Liu v. SEC
Supreme Court of the United States
March 3, 2020, Argued; June 22, 2020, Decided
Justice Sotomayor delivered the opinion of the Court.
In Kokesh v. SEC, 581 U. S. ___, 137 S. Ct. 1635, 198 L. Ed. 2d 86 (2017), this Court held that a disgorgement order in a Securities and Exchange Commission (SEC) enforcement action imposes a “penalty” for the purposes of 28 U. S. C. §2462, the applicable statute of limitations. In so deciding, the Court reserved an antecedent question: whether, and to what extent, the SEC may seek “disgorgement” in the first instance through its power to award “equitable relief ” under 15 U. S. C. §78u(d)(5), a power that historically excludes punitive sanctions. ] The Court holds today that a disgorgement award that does not exceed a wrongdoer’s net profits and is awarded for victims is equitable relief permissible under §78u(d)(5). The judgment is vacated, and the case is remanded for the courts below to ensure the award was so limited.
Congress authorized the SEC to enforce the Securities Act of 1933, 48 Stat. 74, as amended, 15 U. S. C. §77a et seq., and the Securities Exchange Act of 1934, 48 Stat. 881, as amended, 15 U. S. C. §78a et seq., and to punish securities fraud through administrative and civil proceedings. In administrative proceedings, the SEC can seek limited civil penalties and “disgorgement.” See §77h-1(e) (“In any cease-and-desist [*7] proceeding under subsection (a), the Commission may enter an order requiring accounting and disgorgement”); see also §77h-1(g) (“Authority to impose money penalties”). In civil actions, the SEC can seek civil penalties and “equitable relief.” See, e.g., §78u(d)(5) (“In any action or proceeding brought or instituted by the Commission under any provision of the securities laws, . . . any Federal court may grant . . . any equitable relief that may be appropriate or necessary for the benefit of investors”); see also §78u(d)(3) (“Money penalties in civil actions” (quotation modified)).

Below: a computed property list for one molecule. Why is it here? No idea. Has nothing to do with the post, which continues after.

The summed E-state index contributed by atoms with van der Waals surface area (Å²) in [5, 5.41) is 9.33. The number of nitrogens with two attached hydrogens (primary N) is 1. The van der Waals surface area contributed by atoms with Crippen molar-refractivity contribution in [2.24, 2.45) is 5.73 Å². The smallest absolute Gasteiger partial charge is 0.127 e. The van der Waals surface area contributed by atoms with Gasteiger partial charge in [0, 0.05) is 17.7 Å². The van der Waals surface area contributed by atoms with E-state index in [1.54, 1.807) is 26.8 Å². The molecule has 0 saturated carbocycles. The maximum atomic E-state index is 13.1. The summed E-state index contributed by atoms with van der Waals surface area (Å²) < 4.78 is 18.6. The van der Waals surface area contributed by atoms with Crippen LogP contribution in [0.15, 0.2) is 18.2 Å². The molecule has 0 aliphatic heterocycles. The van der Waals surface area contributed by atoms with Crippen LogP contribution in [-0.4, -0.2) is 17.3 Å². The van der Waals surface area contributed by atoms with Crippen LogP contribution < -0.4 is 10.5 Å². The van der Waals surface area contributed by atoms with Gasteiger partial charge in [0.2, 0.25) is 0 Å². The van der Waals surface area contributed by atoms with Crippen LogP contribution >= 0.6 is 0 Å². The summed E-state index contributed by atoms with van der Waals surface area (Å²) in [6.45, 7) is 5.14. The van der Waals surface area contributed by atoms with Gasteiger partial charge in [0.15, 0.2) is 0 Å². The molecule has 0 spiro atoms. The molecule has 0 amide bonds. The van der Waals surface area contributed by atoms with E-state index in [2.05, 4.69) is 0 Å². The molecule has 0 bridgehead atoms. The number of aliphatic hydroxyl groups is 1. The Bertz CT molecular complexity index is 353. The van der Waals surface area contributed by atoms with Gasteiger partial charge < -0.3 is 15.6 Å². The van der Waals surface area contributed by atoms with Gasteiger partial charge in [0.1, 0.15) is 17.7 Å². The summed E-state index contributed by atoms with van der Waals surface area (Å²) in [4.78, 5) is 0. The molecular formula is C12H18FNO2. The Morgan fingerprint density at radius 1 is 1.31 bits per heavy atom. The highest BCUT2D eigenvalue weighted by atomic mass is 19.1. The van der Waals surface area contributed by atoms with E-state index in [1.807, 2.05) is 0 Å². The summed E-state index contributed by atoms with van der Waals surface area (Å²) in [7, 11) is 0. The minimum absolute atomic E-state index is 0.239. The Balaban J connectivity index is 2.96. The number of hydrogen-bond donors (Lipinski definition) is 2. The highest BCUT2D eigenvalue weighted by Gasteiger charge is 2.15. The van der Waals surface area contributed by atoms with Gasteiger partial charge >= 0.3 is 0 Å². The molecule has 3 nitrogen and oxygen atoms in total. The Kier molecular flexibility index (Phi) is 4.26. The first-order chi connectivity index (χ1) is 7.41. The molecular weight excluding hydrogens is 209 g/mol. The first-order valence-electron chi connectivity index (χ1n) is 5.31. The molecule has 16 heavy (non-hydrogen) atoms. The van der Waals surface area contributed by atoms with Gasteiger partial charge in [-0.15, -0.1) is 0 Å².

Congress did not define what falls under the umbrella of “equitable relief.” Thus, courts have had to consider which remedies the SEC may impose as part of its §78u(d)(5) powers.Read The Full CaseNot a Lexis Advance subscriber? Try it out for free.
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2020 U.S. LEXIS 3374 *
CHARLES C. LIU, ET AL., PETITIONERS v. SECURITIES AND EXCHANGE COMMISSION
Notice: The LEXIS pagination of this document is subject to change pending release of the final published version.
Prior History: [*1] ON WRIT OF CERTIORARI TO THE UNITED STATES COURT OF APPEALS FOR THE NINTH CIRCUIT
SEC v. Liu, 754 Fed. Appx. 505, 2018 U.S. App. LEXIS 30133 (9th Cir. Cal., Oct. 25, 2018)
Disposition: 754 Fed. Appx. 505, vacated and remanded.
disgorgement, equitable, investors, wrongdoer, wrongdoing, infringement, restitution, patent, joint-and-several, EB-5, ill-gotten, depriving, accrued, profits-based, depositing, Fiduciary, jointly, unjust
Business & Corporate Compliance, Securities, Securities Law, Securities Law, Regulators, US Securities & Exchange Commission, Penalties & Unlawful Representations, Civil Procedure, Preliminary Considerations, Equity, Relief, Governments, Legislation, Interpretation, Maxims, Remedies, Damages, Compensatory Damages